Most snorkelers are always cautious about the kind of equipment they carry or use for this awesome recreational activity. From the amount the perfect mask for the best field of view to the length and comfort of fins, these factors are consistently monitored to ensure everything goes according to plan and that we look cool and trendy. Right? However, while we focus on all these, we often ignore the most important components of breathing, i.e., the heart, lungs, and muscular endurance and strength of our limbs. Perhaps, we tend to forget how indispensable these aspects are in our quest for a safe and awesome snorkeling experience.
Staying safe involves the need to use the right gear, as well as knowing how to handle that gear with competence and ease. Plainly said: If your body doesn’t know how, or have the ability, to swim naturally well, then all the gear in the world can’t fix that.
When these are in place, we are in for a greater and safer snorkeling and diving experience, with extra stamina that could permit us to enjoy a full day of underwater amazement.
We have handpicked some tested and proven tips that will ensure that you have a safe and fun snorkeling experience.
Perfect Fitness Tips to be the Best Snorkeler You Can Be
Taking short walks
According to studies, people that engage in short walks of 30 minutes or more daily, would weigh about 20 pounds less in midlife, relative to people that do not engage in regular workouts. Another research suggested that the risk of heart disease – a potential killer of all recreational experience (diving and snorkeling included) – is lowered by half in regular exercisers. You can also shed fat and improve your heart when you walk for just 10 minutes thrice daily.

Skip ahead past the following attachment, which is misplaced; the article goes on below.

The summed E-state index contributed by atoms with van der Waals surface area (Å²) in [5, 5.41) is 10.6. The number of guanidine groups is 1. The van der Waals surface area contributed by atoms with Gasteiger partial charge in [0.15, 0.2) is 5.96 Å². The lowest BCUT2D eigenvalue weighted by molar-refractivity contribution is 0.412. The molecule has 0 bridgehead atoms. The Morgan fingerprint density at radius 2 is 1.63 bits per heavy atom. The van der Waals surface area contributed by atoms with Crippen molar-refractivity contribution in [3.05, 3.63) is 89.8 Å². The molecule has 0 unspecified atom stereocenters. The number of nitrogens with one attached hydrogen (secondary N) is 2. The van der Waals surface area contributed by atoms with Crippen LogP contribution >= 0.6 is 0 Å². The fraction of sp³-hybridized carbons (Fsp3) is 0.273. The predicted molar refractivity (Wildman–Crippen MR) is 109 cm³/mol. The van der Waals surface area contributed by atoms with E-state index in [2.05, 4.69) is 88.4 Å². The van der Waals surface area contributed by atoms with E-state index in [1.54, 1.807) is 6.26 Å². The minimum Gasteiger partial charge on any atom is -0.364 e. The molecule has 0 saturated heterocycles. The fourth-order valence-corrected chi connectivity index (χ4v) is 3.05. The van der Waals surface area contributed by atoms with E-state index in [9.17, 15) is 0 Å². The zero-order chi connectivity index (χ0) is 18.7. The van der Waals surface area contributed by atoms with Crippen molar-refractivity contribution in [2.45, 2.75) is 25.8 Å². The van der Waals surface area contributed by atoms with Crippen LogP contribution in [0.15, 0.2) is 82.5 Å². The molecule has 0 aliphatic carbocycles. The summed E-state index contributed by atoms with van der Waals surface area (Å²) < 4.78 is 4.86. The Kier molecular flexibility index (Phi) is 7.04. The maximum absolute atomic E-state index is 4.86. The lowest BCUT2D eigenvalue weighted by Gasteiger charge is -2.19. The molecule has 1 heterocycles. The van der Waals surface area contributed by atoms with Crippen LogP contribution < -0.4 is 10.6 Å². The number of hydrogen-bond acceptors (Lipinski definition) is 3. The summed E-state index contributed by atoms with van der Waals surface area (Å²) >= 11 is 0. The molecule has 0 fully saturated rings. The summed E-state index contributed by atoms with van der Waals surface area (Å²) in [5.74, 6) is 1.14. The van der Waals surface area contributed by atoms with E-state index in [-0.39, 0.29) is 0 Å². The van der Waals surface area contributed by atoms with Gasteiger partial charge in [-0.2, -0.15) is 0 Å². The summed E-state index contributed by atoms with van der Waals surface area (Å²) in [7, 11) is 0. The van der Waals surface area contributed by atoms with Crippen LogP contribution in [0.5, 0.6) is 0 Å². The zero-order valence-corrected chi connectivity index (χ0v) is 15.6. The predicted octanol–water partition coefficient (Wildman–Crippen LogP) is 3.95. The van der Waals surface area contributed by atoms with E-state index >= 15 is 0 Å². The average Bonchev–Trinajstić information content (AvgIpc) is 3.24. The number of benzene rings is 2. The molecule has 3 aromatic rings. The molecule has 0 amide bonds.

As in football – where the game is preceded by a short, but thorough warm-up sessions to get the body loose and ready – a little bit of easy calisthenics and swimming is necessary before snorkeling. Why is this necessary? This ‘practice session’ helps to get the blood flowing while lubricating your joints and muscles. Thus, you can easily fit into your snorkels, and move up and down the ladder quickly.
The pre-swimming session should not be too strenuous – a few simple air squats, push-ups against a wall, twisting the torso left and right while putting the hands on the hips are enough to do the trick. While at it, take note of the tight spots in your body and stretch them a bit. After two minutes of this simple exercising, your muscles and joints should be ready to take on the ‘real game.’
Building your muscles
Losing lean muscle as we age is normal. The implication of this, however, is a drop in the available strength coupled with more accumulated fat (muscle contributes to the breakdown of calories in the body). Body fat is a known enemy of the snorkeling experience, which is why you should replace lean muscle tissue as much as you can while shedding the body fat. This can be easily achieved with the right strength training exercises. For instance, doing the four workout options listed below in three sets of 10 repetitions every week will give you the much-needed change.
- Simple Squat – Stand while holding dumbbells at your two sides. Then squat down like you are sitting in a chair until you have your thighs parallel to the floor. Note that your knees must not pass your toes. Repeat this process from the start.
- Chest Press – Keep the dumbbells over your chest while lying on your back and your arms extended. Then lower them (the dumbbells) until your chest, and upper arms are on the same line. Return to start.
- Bent-over-row – Hold the dumbbells and while standing, bend forward from your hips and continue until your back and the floor are parallel, with your arms hanging down and palms back. Then pull the weight to your chest, and closer.
- Criss-cross Crunch – While lying on your back and knees bent 90 degrees, ensure that your legs are up, such that the calves are parallel to the floor. With your hands placed at the back of your head, lift your right shoulder off the floor and curl toward your left knee, while simultaneously extending your right leg. Then switch sides and repeat.
Taking more liquids
Snorkeling can be difficult without proper hydration. Thus, a few days before you plan to go on swimming, it is recommended that you drink half your body weight in ounces. Types of liquid allowed? All fluids work fine, but water is the best, while booze is an absolute NO-GO.